If you feel it may be worthy of your blog please proceed.  I have, for the sake of time, simply forwarded the small e-mail string between Lee and me.  There are some pictures of the drum at the bottom of the string.  I will send a few more pictures in a separate e-mail.  Any information on this instrument would be very much appreciated.  I have given you all the provenance on it that I have at the moment.

John Lindberg
Lecturer of Percussion
College of William & Mary
Virginia Symphony Orchestra (Retired)


-----Original Message-----
From: W. Lee Vinson (
To: JP Lindberg (
Sent: Tue, Jun 16, 2015 2:48 am
Subject: Re: GB Stone xylophone and a Chandler rope drum (More pictures to follow)

Hi John,

A follow up.  I found this post on Ellis' blog.  Looks like it might be the same maker:


Definitely get in touch with him and let me know what else you come up with!

- Lee


On Tue, Jun 16, 2015 at 1:31 AM, W. Lee Vinson ( wrote:

Hi John,

Thanks for writing!

The Stone xylophones are neat little instruments. I've run across a handful of them. They must have been super popular with theater musicians of New England in the 1910s and 20s.

Your rope drum predates most of what I collect. (And I collect some pretty dusty drums!) I'll point you to two other guys who may be able to help:

Ellis Mirsky ( is a lawyer by day and a drum blogger by night. is his baby.  He might be interested in sharing your pics on the blog which could generate some leads if he doesn't have any first-hand knowledge himself.

Brian Hill ( is an avid collector of 18th and 19th century rope drums, especially those with some sort of provenance.  Shoot him an email with pictures and he'll probably have something to say!

Hope this is helpful! Let me know if you uncover any more info on the drum. I'd be interested to know more about it as well.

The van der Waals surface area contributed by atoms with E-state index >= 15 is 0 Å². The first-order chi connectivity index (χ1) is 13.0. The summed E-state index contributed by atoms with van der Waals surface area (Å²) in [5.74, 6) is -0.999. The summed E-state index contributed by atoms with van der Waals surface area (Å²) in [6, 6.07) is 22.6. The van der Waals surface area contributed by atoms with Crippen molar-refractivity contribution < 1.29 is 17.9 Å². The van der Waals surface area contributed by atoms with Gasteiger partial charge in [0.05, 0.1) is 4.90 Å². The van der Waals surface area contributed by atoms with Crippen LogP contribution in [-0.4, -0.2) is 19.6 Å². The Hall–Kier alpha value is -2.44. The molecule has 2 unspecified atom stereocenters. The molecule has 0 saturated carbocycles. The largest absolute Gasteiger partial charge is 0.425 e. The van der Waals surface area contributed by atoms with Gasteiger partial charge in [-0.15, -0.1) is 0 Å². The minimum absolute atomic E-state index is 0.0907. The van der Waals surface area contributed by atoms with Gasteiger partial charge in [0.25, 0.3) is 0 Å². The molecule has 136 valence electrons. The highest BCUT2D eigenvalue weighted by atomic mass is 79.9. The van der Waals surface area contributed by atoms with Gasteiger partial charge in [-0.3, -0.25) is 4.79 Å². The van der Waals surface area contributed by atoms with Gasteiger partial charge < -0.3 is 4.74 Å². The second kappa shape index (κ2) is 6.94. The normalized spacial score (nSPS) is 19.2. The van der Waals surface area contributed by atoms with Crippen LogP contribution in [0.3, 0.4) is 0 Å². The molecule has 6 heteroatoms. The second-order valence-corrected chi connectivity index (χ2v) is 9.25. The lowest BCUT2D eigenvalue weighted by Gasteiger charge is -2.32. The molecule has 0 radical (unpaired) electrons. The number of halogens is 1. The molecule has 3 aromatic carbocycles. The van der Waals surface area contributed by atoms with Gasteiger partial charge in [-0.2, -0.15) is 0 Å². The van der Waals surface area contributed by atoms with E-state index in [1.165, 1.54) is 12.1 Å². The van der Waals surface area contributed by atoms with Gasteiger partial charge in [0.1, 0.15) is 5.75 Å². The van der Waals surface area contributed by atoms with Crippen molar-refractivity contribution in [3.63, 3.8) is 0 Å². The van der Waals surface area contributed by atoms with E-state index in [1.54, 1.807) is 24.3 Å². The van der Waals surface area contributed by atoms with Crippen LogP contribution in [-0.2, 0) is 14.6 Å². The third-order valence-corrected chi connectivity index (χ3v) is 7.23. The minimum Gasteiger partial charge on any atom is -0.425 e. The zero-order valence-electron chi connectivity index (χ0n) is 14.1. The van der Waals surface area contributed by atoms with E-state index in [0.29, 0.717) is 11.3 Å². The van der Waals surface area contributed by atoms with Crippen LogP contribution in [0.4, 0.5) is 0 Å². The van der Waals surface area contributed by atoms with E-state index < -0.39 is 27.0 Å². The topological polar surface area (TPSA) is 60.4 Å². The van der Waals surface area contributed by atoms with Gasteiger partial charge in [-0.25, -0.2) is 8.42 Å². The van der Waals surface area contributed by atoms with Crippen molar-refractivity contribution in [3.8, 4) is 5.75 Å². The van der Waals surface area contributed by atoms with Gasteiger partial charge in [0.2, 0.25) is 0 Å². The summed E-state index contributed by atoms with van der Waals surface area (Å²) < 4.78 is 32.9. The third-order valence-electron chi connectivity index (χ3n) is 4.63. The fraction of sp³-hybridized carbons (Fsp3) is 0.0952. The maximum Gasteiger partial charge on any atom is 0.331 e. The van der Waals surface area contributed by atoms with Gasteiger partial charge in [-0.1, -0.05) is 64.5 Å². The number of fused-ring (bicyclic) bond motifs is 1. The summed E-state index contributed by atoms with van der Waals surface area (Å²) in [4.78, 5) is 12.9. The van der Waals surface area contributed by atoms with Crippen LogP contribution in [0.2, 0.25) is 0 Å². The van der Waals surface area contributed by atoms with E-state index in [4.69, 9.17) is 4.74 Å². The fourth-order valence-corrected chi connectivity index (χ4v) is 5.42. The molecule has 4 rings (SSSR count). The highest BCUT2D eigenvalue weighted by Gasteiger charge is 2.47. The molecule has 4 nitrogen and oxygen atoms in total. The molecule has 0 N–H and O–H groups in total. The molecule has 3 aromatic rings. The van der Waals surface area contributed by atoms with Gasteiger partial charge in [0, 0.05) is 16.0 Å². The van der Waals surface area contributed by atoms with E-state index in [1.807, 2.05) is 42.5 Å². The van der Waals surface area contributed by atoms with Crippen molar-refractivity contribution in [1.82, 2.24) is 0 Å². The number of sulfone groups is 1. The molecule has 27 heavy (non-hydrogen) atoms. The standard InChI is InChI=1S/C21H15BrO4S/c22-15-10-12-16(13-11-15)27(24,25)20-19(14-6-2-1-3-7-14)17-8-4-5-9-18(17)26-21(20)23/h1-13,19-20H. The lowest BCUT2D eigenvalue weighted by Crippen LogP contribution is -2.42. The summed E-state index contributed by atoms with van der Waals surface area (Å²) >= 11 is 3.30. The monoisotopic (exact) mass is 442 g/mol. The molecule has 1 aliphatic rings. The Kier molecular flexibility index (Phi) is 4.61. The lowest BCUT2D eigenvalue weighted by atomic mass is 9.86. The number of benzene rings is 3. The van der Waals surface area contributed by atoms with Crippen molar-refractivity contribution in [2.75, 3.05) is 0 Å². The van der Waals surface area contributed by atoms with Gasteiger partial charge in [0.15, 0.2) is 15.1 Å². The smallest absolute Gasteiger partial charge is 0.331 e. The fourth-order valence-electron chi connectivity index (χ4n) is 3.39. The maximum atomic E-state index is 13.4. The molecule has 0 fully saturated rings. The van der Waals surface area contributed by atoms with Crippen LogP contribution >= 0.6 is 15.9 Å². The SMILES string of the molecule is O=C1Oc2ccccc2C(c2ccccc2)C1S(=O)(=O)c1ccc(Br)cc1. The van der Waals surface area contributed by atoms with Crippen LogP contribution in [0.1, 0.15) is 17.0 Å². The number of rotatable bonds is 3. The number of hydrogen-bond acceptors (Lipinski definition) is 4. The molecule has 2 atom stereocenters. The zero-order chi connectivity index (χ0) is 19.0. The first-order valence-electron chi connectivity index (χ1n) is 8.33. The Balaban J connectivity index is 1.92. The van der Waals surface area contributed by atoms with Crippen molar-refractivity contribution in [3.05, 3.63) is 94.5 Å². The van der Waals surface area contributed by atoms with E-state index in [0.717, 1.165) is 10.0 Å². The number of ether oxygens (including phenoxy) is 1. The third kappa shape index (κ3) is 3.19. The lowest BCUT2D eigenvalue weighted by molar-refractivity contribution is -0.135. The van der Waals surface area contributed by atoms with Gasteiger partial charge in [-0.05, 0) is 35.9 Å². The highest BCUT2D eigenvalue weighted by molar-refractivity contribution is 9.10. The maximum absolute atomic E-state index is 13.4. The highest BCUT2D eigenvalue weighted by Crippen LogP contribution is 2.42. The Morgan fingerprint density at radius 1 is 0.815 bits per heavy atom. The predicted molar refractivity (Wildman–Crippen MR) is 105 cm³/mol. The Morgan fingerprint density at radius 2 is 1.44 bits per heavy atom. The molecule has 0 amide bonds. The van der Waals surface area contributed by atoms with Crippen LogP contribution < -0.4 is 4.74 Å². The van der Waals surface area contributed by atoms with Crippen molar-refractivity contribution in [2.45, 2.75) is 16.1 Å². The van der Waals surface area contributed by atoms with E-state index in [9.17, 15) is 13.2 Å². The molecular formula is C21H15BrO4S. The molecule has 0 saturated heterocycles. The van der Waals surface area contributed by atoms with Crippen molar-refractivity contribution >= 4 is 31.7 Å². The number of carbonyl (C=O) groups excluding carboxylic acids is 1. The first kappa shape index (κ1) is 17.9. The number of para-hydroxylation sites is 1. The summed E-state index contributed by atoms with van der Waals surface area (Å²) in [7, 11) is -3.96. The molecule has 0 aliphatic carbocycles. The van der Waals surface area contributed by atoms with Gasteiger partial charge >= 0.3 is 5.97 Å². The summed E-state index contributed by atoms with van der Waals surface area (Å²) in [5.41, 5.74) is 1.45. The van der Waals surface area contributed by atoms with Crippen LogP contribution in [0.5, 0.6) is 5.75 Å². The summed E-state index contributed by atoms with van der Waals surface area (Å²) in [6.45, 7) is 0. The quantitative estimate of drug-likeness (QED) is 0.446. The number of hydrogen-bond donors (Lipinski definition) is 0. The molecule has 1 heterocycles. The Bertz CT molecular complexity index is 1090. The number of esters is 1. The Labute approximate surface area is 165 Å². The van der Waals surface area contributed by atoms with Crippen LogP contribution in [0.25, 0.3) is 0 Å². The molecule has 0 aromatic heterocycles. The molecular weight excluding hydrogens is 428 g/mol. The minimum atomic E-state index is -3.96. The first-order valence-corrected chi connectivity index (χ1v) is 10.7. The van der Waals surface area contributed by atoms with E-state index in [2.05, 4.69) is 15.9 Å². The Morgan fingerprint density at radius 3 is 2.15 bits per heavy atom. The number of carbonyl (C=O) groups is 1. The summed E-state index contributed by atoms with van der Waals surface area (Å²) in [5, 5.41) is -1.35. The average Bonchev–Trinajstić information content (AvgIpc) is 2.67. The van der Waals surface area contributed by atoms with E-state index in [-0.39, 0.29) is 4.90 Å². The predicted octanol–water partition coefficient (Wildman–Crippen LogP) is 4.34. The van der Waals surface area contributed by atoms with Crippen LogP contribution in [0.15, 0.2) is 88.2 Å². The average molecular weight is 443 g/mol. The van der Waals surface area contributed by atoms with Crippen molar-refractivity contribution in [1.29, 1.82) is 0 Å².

- Lee 


On Mon, Jun 15, 2015 at 9:53 PM, JP Lindberg ( wrote:


I own a Stone xylophone as pictured on your blog.  Yours is the only other xylo I have ever seen like it.  You answered a lot of my questions about the instrument.

Also, I have a rope drum, that may date back to the War of 1812.  I'm sending some pictures along in the hope you may able to shed some light on it for me.

I believe this drum was made in the Boston area.

John Lindberg
College of William & Mary
Virginia Symphony Orchestra (retired)


Handwritten markings on the above drum indicate work done on the drum in September and October 1812.  That's pretty compelling information.

I think that the partial label indicates manufacture by Massachusetts Drums, and that “KIN” is either wrong (an incorrect transcription of what is written on the inside of the drum) or part of a longer phrase.
Interestingly, another "Massachusetts Drums" label (different font, different information on label, but the font used to write "Massachusetts Drums" the second time toward the bottom of this label appears to match the font used to write "Massachusetts Drums" toward the top of the label on the Lindberg drum) on another drum from the 21st Maine Volunteer Infantry described in this blog reads:

Massachusetts Drums
Made and Sold by
Chandler & Peabody
Marlborough Street-Salem

Here is a fully intact "Massachusetts Drums" label from a known War of 1812 drum.  So it appears that the two drums (this one and the Lindberg drum) were made a different times (the label below by Chandler & Peabody on Marlborough Street, Salem, Massachusetts).

See also

P.R. Winn, Drummaker

An article by W. Lee Vinson, author and publisher of and . For Lee's story about ...